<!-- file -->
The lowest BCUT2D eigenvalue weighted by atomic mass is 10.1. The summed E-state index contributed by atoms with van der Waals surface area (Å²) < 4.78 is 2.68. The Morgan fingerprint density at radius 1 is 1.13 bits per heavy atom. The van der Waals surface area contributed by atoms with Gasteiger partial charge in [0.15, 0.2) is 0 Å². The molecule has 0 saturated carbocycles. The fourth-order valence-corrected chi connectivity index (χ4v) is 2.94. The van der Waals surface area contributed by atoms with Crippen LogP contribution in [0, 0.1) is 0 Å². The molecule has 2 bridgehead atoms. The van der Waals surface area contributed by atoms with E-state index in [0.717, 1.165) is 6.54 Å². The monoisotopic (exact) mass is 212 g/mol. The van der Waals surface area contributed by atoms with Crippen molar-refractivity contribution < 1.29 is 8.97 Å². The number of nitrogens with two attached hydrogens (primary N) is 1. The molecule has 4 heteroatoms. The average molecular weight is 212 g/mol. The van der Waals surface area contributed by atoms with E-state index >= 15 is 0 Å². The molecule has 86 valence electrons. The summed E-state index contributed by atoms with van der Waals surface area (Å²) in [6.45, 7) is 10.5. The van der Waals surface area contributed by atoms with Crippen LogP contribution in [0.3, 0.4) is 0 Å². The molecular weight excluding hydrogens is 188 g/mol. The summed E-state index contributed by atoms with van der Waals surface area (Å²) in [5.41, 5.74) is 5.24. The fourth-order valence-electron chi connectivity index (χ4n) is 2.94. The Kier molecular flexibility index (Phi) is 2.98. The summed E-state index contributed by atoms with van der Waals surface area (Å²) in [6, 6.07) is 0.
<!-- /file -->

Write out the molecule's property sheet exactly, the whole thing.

The lowest BCUT2D eigenvalue weighted by atomic mass is 10.1. The summed E-state index contributed by atoms with van der Waals surface area (Å²) < 4.78 is 2.68. The Morgan fingerprint density at radius 1 is 1.13 bits per heavy atom. The van der Waals surface area contributed by atoms with Gasteiger partial charge in [0.15, 0.2) is 0 Å². The molecule has 0 saturated carbocycles. The fourth-order valence-corrected chi connectivity index (χ4v) is 2.94. The van der Waals surface area contributed by atoms with Crippen LogP contribution in [0, 0.1) is 0 Å². The molecule has 2 bridgehead atoms. The van der Waals surface area contributed by atoms with E-state index in [0.717, 1.165) is 6.54 Å². The monoisotopic (exact) mass is 212 g/mol. The van der Waals surface area contributed by atoms with Crippen molar-refractivity contribution < 1.29 is 8.97 Å². The number of nitrogens with two attached hydrogens (primary N) is 1. The molecule has 4 heteroatoms. The average molecular weight is 212 g/mol. The van der Waals surface area contributed by atoms with E-state index >= 15 is 0 Å². The molecule has 86 valence electrons. The summed E-state index contributed by atoms with van der Waals surface area (Å²) in [6.45, 7) is 10.5. The van der Waals surface area contributed by atoms with Crippen LogP contribution in [0.3, 0.4) is 0 Å². The molecular weight excluding hydrogens is 188 g/mol. The summed E-state index contributed by atoms with van der Waals surface area (Å²) in [5.41, 5.74) is 5.24. The fourth-order valence-electron chi connectivity index (χ4n) is 2.94. The Kier molecular flexibility index (Phi) is 2.98. The summed E-state index contributed by atoms with van der Waals surface area (Å²) in [6, 6.07) is 0.